Sunday, May 5, 2019

On The Politics of Philosopher Kings

In Plato’s the Republic, Socrates says: “Unless the philosophers rule as kings or those now called kings and chiefs genuinely and adequately philosophize, and political power and philosophy coincide in the same place, while the many natures now making their way to either apart from the other are by necessity excluded, there is no rest from ills for the cities, my dear Glaucon, nor I think for human kind, nor will the regime we have now described in speech ever come forth from nature, insofar as possible, and see the light of the sun.” ~ (Allan Bloom’s translation in The Republic of Plato)

In his "Interpretive Essay," (The Republic of Plato; Page 390), Allan Bloom writes: “we are in some sense the heirs and beneficiaries of Socrates' work, even as we are the children of the Enlightenment which radicalized that work. Partly because Socrates and Plato were so effective in arguing the usefulness of philosophy to civil society, and partly because the meaning of philosophy has changed, we no longer believe that there is a tension between philosophy and civil society. Although we might doubt whether philosophers have the gift of ruling, we do not consider the activity of philosophy to be pernicious to political concerns. Hence the notion of philosopher-kings is not in itself paradoxical for us. But, precisely because we take it for granted that the hatred of philosophy was merely prejudice, and that history has helped us to overcome that prejudice, we are in danger of missing the point which Socrates makes here.”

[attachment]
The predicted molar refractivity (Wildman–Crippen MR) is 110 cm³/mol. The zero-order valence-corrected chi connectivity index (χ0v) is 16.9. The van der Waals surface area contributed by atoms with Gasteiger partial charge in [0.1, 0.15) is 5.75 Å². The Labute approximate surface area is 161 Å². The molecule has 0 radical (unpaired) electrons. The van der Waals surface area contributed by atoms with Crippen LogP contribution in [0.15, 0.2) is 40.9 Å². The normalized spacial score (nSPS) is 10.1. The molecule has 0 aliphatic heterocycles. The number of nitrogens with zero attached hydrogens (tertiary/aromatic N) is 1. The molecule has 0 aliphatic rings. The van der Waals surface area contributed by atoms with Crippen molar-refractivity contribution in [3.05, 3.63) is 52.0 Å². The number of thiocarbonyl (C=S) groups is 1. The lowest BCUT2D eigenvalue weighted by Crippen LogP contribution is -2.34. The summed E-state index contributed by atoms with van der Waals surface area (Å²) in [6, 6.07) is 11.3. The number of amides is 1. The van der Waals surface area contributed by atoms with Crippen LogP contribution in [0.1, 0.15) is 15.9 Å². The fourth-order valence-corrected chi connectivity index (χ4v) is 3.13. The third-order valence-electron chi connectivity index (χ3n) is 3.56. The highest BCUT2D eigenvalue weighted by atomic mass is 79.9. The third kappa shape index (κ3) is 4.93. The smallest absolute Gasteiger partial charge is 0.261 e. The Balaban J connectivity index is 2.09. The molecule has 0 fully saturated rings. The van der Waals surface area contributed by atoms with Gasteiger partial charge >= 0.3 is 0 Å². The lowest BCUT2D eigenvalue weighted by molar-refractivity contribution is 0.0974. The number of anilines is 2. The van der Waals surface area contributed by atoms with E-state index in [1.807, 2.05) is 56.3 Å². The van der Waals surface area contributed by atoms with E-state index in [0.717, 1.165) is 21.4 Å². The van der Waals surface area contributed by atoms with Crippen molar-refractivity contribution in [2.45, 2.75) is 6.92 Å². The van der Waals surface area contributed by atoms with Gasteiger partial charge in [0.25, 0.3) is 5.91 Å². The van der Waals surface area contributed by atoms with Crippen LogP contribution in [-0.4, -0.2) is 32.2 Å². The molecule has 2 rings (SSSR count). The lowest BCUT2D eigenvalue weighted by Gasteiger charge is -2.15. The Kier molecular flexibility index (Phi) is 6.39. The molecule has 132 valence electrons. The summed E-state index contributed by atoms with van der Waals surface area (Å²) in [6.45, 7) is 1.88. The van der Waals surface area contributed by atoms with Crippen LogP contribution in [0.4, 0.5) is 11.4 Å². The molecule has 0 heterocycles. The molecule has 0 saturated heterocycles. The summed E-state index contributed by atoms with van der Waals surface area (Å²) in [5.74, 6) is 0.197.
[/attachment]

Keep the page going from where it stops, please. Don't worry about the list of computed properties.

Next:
Socrates is taking the position that a just city is not possible unless philosophy is tolerated and encouraged. Without philosophy the regime cannot find impartial rulers. Only the philosopher is capable of devoting his attention to the whole—only he can make a fair distribution of the good things that the city has to offer. Bloom notes that “Philosophy is a rare plant, one which has flourished only in the West; it is perhaps the essence of that West. Its place is not simply assured everywhere and always as is the city's. The writings of Plato and a few others made it respectable. The Republic thus represents one of the most decisive moments of our history. In this work Socrates presents the grounds of his being brought to trial and shows why philosophy is always in danger and always in need of a defense.” ("Interpretive Essay"; Page 390)

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